It has been shown in a former chapter that the normal functions of the subjective entity consist in the performance of those acts which tend to the preservation and perpetuation of the human race. It has also been shown that all exercise of subjective power outside that domain is abnormal, and, consequently, injurious. As this subject has been sufficiently enlarged upon elsewhere, it need only be mentioned here. It was this principle which Christ desired to illustrate and enforce, and he never neglected an opportunity to do so by precept or example. As before remarked, it applies with special force to the exercise of that power for the purpose of healing, and it teaches a most important and salutary lesson both to healer and patient. It is this: that no one should ever presume to violate the laws of health for the mere purpose of showing to himself or to others that he has the psychic power to heal himself. A necessary or an unavoidable act may be performed which is ordinarily injurious to health, or even dangerous to life, and psychic power may be invoked to avert the natural consequences; but when one wantonly violates the laws of health for the mere purposes of display, he is apt to find that the power to avert the consequences has deserted him.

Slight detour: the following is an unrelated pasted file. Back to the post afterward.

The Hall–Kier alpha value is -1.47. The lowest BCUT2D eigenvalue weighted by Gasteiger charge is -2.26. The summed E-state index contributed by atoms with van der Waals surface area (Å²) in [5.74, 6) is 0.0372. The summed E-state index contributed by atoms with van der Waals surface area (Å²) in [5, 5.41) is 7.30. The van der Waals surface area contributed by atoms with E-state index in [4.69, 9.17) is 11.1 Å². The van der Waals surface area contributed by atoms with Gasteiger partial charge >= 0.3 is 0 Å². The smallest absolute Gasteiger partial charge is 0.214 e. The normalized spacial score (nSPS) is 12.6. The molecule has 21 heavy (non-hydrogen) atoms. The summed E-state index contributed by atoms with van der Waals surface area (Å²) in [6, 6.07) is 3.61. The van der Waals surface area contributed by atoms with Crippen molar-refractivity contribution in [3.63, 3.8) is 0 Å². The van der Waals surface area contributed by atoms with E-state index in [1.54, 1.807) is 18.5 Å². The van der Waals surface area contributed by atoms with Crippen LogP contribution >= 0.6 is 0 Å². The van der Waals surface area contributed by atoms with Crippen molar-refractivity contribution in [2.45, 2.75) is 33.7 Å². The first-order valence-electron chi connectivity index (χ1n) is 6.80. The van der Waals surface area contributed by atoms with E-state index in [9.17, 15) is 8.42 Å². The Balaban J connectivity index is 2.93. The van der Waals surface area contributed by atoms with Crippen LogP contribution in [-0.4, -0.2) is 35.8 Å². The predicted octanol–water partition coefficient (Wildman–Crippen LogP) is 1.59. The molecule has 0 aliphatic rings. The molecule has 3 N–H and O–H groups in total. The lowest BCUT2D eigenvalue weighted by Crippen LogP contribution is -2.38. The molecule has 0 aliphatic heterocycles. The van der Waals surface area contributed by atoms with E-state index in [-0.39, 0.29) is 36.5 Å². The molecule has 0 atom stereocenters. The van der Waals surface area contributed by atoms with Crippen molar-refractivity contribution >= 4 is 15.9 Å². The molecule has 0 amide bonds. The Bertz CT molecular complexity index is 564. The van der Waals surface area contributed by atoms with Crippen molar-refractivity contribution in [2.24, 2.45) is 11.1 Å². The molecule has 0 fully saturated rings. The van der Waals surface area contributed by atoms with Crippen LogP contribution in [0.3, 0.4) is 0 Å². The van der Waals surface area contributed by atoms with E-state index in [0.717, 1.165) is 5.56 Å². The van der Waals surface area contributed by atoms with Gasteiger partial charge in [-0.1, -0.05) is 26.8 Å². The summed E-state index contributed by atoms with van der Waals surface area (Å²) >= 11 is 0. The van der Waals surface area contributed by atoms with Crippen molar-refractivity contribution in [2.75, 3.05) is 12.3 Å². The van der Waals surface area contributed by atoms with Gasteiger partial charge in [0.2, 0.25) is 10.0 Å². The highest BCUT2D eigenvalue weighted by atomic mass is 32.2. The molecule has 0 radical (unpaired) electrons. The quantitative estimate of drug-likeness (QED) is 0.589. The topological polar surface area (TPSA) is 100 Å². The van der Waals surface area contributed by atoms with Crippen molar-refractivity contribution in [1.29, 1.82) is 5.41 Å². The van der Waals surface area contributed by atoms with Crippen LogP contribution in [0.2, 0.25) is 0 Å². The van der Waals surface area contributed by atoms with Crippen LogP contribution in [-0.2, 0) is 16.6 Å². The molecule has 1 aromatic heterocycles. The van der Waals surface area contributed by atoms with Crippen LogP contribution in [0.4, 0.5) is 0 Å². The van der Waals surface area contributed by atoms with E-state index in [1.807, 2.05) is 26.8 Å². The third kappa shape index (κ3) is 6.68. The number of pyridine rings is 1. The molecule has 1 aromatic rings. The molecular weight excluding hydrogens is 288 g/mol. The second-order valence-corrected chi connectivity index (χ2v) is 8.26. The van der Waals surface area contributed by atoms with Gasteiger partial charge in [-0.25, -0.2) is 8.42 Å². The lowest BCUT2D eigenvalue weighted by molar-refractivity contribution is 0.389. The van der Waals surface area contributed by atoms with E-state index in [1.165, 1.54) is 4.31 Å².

He has violated the commandment uttered by the Saviour on that occasion: "Thou shalt not tempt the Lord thy God." He has violated a law of nature, a law of psycho-therapeutics, which Christ thus sententiously formulated for the guidance of all who should come after him. Like all the other laws which he revealed to mankind, it applies with equal force now as it did when he first promulgated it nineteen hundred years ago; and it may safely be said that there is no one act of his life that more clearly discloses his perfect knowledge of the laws which pertain to the normal exercise of subjective power than his rejection of the three temptations.

His next temptation came in the form of a symbolical vision, in which he saw himself, figuratively, upon the top of "an exceeding high mountain," from which he could view "the kingdoms of the world, and the glory of them".

The other temptations attacked his usefulness as a man. The third was directed against his spiritual mission also. It came in a more insidious form than either the first or second, for its promises included both. It was equivalent to saying: " You see the wide world before you, with all its comforts, its honors and glory, its wealth and splendor and power. All these can you acquire by the exercise of that potent force with which you have been invested".

"Then saith Jesus unto him, Get thee hence, Satan: for it is written, Thou shalt worship the Lord thy God, and him only shalt thou serve".